Your Project Management Perspective

The next time you run a project think about the perspective you have of your organization and whether it impacts the way you plan, execute and manage projects. There are many ways to view an organization and the perspective you choose typically has a direct impact on how you do what you do as a project manager. You are probably asking yourself what I’m talking about. What are these different perspectives, and do they really matter? The answer to the second question is, “Yes, they really matter!”

So let’s talk about the first question. What are these different perspectives? There are many perspectives of what an organization is and what role it plays within society and the economy at large. The perspectives that I particularly like are from a gentleman by the name of Gareth Morgan. In 1986 Morgan postulated that there are several metaphors that define an organization. Four of Morgan’s most popular metaphors are:

  1. machine metaphor;
  2. politics metaphor;
  3. organism metaphor;
  4. flux and transformation metaphor.

There are some key things that you should consider with each perspective. First of all, the machine metaphor suggests that the organization is a machine. This presupposes that the organization can and is constructed like a machine. Each component of the machine is defined and controlled. Inputs and outputs are likewise defined and controlled. Managers exist externally to this entity and have complete control over it.

The political metaphor suggests that the organization is a political entity. This takes into consideration that there is more going on in the organization than mechanistic workflow. There is another layer of reality that envelopes the organization. This layer is representative of the politics and power. Look at your organization. Where does the real power lie? Is it directly relational to the formal organizational chart, or is it slightly different? Usually there is a layer of formally granted authority within any organization, and another layer representative of relationships, seniority, and networks. This second, less formal layer of power is often more important with respects to getting things done.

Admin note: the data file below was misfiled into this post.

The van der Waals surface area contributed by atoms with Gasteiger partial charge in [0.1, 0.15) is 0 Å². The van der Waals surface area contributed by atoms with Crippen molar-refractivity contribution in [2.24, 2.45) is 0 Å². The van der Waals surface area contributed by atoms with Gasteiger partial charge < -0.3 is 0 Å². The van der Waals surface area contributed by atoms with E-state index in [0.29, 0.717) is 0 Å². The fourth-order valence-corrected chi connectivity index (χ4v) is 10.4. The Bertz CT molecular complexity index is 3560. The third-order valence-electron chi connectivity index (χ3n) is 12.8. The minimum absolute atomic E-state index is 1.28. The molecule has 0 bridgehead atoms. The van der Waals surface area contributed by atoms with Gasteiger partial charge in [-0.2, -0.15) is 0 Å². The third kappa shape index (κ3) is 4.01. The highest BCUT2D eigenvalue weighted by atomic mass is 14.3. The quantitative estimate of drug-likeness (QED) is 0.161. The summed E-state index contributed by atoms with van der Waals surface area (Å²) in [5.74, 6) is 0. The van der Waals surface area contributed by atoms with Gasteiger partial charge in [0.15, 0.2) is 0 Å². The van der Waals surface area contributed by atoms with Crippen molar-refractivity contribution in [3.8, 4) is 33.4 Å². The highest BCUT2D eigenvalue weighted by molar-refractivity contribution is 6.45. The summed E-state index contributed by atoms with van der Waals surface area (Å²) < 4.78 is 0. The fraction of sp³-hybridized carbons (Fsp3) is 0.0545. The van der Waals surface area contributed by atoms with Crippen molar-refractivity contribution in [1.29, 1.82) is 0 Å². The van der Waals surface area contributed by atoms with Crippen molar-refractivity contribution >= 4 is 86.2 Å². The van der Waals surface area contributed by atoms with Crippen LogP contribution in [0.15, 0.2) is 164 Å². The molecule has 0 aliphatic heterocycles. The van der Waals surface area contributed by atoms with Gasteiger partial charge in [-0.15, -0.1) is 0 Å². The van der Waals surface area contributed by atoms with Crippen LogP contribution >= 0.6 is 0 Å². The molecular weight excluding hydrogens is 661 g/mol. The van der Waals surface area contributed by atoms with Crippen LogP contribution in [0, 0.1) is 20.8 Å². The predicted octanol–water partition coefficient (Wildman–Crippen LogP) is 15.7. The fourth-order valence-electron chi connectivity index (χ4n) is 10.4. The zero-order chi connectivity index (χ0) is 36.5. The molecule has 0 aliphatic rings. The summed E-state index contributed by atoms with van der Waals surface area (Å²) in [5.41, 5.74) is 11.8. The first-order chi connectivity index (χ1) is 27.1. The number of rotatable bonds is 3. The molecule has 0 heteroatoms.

The organism perspective suggests that the organization is an organism. A project manager cannot treat this type of organization the same way as a mechanistic organization. Within this metaphor, managers exist within the organization and get things done indirectly through facilitation, leverage, and collaborative efforts. This organization is usually quite large and acts like a system or body of systems. Each sub-system is part of the overall system and interacts within the whole. This results in a complex organization that is inter-dependent on each sub-system. Just like your own physical body, inputs and outputs cannot be completely controlled. In addition, problems within the system are not always easy to decipher or link to a clear cause. This type of system requires a completely different management approach. The project manager is required to help develop a positive work environment that promotes collaboration, risk taking, and creativity. This also requires coaching, mentoring and ongoing support.

The flux and transition perspective suggests that the organization is in a constant state of change. Many organizations are faced with this today because of their connection to technologies with shorter and shorter lifecycles and an economy that is globally connected and inter-dependant. Global organizations, connected and interacting with the macro-level economy have a difficult, if not impossible time, predicting market shifts in demand and technology. National and international financial firms have suffered extensively over the last two years trying to anticipate economic trends. The more connected our world is, the more difficult it is to predict where we will be tomorrow, next quarter or next year. Think about some of the long term, complex projects that you’re working on. Will they be able to meet the projected needs by the time they are delivered, or will the environment around them shift and flex in ways that you can’t possibly predict? How can you be successful if this is the case?

So the next time you start a project, consider some of these metaphors and evaluate your own perspective on organizations. What is your perspective and how does it impact the way you’re planning and executing work in the real world? Is your perspective realistic and does it aid or hinder your success in project management?

Larry Barnard

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